Check out this rad video from Genuine Interactive about the different ways people open gross public bathroom door handles and door knobs. Some people use their sleeve to open a door handle, other people are shown using a rubber glove or even calling a friend to open the bathroom door for them. There's always the classic "using a paper towel to open the door" and the precarious foot grab... People like to get creative. The video suggests using Lysol, but for those of you who want a simple chemical-free solution to the dirty door handle dilemma, check out the Gryp here. Our device is made of silicone, which lacks a carbon backbone reducing it's potential as a food source for waterborne germs. Do germs stick to it? Silicone is highly inert, making it nearly impossible for anything to stick to it. The medical, baby care and food industry have all adopted silicone for this reason. What does it all mean? Silicone stays clean after repeated use. It's also safe and easy to wash as often as you'd like. It's safe to sanitize and disinfect to your heart's delight.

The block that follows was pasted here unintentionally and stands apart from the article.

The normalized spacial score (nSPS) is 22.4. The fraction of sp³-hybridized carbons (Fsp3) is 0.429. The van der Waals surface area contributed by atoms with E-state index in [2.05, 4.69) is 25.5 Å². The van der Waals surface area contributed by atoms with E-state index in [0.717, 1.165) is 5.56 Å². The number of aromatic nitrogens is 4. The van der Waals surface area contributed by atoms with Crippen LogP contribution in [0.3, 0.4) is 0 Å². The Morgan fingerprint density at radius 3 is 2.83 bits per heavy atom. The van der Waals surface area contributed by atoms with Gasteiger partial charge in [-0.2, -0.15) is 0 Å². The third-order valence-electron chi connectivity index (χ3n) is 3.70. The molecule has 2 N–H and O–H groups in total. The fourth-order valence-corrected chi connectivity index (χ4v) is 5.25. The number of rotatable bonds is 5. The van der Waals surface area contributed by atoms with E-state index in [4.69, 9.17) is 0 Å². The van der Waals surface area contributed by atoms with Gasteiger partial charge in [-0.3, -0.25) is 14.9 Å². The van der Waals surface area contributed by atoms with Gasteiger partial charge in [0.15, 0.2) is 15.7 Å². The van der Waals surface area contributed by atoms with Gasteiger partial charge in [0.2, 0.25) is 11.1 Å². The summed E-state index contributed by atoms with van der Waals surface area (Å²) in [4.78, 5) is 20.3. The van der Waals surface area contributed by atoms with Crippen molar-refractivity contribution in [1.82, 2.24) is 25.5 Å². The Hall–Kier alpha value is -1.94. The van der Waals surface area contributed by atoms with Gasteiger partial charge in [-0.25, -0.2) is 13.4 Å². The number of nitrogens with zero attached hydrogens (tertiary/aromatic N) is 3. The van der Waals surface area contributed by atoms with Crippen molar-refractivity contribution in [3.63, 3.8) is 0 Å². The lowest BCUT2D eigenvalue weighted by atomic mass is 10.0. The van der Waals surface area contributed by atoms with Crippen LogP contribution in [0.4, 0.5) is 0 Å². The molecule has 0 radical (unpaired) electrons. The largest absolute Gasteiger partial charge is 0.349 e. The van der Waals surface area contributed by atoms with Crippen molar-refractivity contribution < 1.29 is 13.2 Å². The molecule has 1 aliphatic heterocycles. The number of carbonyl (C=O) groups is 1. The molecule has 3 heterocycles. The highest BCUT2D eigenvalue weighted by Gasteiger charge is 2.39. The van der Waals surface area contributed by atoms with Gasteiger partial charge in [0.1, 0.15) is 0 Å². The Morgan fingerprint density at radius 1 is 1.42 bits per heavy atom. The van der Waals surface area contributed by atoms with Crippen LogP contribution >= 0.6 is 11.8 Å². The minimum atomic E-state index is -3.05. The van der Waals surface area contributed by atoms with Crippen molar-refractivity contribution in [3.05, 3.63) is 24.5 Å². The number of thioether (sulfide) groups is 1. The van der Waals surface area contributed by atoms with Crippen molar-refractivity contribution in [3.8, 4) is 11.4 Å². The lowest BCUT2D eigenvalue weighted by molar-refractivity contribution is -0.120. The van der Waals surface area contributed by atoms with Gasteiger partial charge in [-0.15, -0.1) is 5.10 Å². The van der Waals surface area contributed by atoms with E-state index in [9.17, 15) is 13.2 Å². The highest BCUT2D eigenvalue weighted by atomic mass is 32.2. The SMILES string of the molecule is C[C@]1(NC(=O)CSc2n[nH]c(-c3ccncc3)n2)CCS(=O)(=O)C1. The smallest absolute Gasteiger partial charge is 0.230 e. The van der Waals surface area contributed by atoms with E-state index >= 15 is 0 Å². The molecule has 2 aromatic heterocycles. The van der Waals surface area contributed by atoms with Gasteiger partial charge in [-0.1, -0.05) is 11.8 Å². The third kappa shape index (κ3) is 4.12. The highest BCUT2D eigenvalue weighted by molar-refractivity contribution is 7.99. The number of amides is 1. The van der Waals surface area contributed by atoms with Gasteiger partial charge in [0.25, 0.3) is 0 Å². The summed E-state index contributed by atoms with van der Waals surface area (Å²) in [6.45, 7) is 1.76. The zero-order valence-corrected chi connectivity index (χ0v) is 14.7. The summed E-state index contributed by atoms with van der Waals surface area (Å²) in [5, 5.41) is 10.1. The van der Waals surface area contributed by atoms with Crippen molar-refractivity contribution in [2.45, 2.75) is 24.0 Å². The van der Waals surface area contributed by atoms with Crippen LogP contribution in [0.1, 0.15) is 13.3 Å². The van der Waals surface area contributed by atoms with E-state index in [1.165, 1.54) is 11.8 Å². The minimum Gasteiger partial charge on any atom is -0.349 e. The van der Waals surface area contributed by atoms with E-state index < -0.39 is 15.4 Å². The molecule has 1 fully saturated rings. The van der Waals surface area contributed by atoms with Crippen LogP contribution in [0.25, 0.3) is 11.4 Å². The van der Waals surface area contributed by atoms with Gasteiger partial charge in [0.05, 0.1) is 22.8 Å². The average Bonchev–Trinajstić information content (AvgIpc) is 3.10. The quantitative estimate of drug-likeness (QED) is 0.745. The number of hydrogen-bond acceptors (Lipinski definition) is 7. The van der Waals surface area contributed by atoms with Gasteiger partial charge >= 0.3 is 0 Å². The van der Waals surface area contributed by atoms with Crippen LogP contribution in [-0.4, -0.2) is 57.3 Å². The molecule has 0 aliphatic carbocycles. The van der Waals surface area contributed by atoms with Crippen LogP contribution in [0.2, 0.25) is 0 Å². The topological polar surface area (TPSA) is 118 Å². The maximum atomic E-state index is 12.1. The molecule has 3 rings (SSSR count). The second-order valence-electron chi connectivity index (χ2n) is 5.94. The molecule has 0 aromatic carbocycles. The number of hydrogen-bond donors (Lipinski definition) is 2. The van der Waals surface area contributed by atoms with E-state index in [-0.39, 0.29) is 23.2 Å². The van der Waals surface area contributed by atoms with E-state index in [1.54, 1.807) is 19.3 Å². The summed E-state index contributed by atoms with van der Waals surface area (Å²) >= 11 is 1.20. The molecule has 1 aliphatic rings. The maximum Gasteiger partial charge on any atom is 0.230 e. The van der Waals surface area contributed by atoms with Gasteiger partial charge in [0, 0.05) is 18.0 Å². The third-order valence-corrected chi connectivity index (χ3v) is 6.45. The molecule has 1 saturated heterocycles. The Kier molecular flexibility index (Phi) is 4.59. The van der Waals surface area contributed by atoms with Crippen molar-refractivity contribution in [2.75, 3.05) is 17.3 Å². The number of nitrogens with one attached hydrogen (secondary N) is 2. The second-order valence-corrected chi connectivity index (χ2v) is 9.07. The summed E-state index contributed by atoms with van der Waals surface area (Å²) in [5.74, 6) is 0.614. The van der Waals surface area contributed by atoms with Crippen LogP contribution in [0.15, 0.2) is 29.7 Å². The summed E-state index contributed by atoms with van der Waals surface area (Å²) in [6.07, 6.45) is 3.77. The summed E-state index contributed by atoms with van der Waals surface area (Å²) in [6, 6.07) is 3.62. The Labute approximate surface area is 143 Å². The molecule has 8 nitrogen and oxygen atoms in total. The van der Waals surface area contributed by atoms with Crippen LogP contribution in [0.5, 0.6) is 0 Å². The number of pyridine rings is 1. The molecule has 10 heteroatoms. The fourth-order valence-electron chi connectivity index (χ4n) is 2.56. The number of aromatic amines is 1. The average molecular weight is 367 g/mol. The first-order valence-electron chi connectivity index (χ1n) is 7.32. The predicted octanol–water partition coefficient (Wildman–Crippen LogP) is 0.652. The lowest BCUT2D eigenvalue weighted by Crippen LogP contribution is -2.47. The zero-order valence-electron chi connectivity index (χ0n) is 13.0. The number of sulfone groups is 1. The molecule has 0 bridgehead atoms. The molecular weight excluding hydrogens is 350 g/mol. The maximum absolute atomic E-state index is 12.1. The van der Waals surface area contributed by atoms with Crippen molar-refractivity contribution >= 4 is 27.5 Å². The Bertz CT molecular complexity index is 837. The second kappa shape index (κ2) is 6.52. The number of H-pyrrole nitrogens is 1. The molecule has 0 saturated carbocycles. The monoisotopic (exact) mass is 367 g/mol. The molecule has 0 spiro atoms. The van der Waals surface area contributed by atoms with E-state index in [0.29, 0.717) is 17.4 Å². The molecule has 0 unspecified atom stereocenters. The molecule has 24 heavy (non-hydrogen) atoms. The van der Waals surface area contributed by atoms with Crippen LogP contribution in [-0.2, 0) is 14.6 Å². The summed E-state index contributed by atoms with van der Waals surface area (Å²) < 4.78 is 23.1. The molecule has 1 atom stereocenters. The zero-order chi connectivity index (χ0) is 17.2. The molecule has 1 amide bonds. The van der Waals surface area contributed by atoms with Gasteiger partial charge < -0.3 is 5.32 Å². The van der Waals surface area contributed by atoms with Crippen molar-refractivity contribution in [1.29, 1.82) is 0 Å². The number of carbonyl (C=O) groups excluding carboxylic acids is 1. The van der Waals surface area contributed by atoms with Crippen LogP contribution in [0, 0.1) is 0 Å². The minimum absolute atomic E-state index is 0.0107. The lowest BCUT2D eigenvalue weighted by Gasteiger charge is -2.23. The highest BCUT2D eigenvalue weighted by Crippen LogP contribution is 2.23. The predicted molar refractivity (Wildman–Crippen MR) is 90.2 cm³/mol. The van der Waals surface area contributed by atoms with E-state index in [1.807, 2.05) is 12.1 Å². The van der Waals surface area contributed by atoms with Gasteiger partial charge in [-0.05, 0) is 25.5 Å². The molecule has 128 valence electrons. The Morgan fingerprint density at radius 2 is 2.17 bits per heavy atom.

I remember the last time that I was in a public restroom and I saw a guy open up a stall door, skip the sink and head straight out of the bathroom. I washed my hands, walked over to the bathroom door, and grabbed the door handle with my pinky finger. There were no paper towels available and I didn't have any options. As soon as I touched the door handle I felt like I needed to wash my hands again immediately. It was disgusting. I'm not ashamed to admit it; I've even rinsed my fingers in the water fountain that was near the door. As the population grows and large cities become more caked in brake dust and other people's kids' grime, the need for a simple solution to interact with public surfaces in a hygienic way increases. And that is why we are offering our small sanitary silicone keychain, rendering all public bathrooms touch-free. Click here to find out more.